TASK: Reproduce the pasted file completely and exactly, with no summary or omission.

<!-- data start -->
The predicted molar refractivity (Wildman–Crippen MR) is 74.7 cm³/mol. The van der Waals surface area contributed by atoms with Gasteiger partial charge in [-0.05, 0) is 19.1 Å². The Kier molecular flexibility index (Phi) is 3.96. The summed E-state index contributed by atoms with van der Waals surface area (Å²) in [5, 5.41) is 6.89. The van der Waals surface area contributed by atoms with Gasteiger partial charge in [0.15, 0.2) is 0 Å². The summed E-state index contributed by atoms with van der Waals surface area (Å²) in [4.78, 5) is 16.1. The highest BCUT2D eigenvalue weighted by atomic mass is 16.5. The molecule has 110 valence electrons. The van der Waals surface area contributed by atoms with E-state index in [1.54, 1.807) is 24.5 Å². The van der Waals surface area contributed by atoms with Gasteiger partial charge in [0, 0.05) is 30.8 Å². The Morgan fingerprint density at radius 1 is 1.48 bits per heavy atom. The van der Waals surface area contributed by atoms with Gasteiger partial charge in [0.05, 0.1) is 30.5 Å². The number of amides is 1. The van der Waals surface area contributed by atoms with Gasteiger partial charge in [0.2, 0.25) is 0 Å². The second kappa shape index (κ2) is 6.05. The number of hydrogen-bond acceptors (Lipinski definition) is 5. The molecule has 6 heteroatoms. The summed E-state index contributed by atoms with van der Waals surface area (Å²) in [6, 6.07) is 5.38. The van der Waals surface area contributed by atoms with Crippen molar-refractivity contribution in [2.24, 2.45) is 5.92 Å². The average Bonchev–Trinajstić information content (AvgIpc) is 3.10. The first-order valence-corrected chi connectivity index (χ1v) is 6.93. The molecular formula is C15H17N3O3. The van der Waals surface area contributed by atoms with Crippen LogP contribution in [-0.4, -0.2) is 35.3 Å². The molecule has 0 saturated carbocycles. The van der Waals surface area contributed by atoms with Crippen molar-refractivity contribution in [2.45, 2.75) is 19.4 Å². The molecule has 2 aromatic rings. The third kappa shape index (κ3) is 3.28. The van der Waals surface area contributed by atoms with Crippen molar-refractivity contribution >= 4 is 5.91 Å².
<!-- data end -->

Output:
The predicted molar refractivity (Wildman–Crippen MR) is 74.7 cm³/mol. The van der Waals surface area contributed by atoms with Gasteiger partial charge in [-0.05, 0) is 19.1 Å². The Kier molecular flexibility index (Phi) is 3.96. The summed E-state index contributed by atoms with van der Waals surface area (Å²) in [5, 5.41) is 6.89. The van der Waals surface area contributed by atoms with Gasteiger partial charge in [0.15, 0.2) is 0 Å². The summed E-state index contributed by atoms with van der Waals surface area (Å²) in [4.78, 5) is 16.1. The highest BCUT2D eigenvalue weighted by atomic mass is 16.5. The molecule has 110 valence electrons. The van der Waals surface area contributed by atoms with E-state index in [1.54, 1.807) is 24.5 Å². The van der Waals surface area contributed by atoms with Gasteiger partial charge in [0, 0.05) is 30.8 Å². The Morgan fingerprint density at radius 1 is 1.48 bits per heavy atom. The van der Waals surface area contributed by atoms with Gasteiger partial charge in [0.05, 0.1) is 30.5 Å². The number of amides is 1. The van der Waals surface area contributed by atoms with Gasteiger partial charge in [0.2, 0.25) is 0 Å². The second kappa shape index (κ2) is 6.05. The number of hydrogen-bond acceptors (Lipinski definition) is 5. The molecule has 6 heteroatoms. The summed E-state index contributed by atoms with van der Waals surface area (Å²) in [6, 6.07) is 5.38. The van der Waals surface area contributed by atoms with Crippen molar-refractivity contribution in [2.24, 2.45) is 5.92 Å². The average Bonchev–Trinajstić information content (AvgIpc) is 3.10. The first-order valence-corrected chi connectivity index (χ1v) is 6.93. The molecular formula is C15H17N3O3. The van der Waals surface area contributed by atoms with Crippen LogP contribution in [-0.4, -0.2) is 35.3 Å². The molecule has 0 saturated carbocycles. The van der Waals surface area contributed by atoms with Crippen molar-refractivity contribution in [2.45, 2.75) is 19.4 Å². The molecule has 2 aromatic rings. The third kappa shape index (κ3) is 3.28. The van der Waals surface area contributed by atoms with Crippen molar-refractivity contribution >= 4 is 5.91 Å².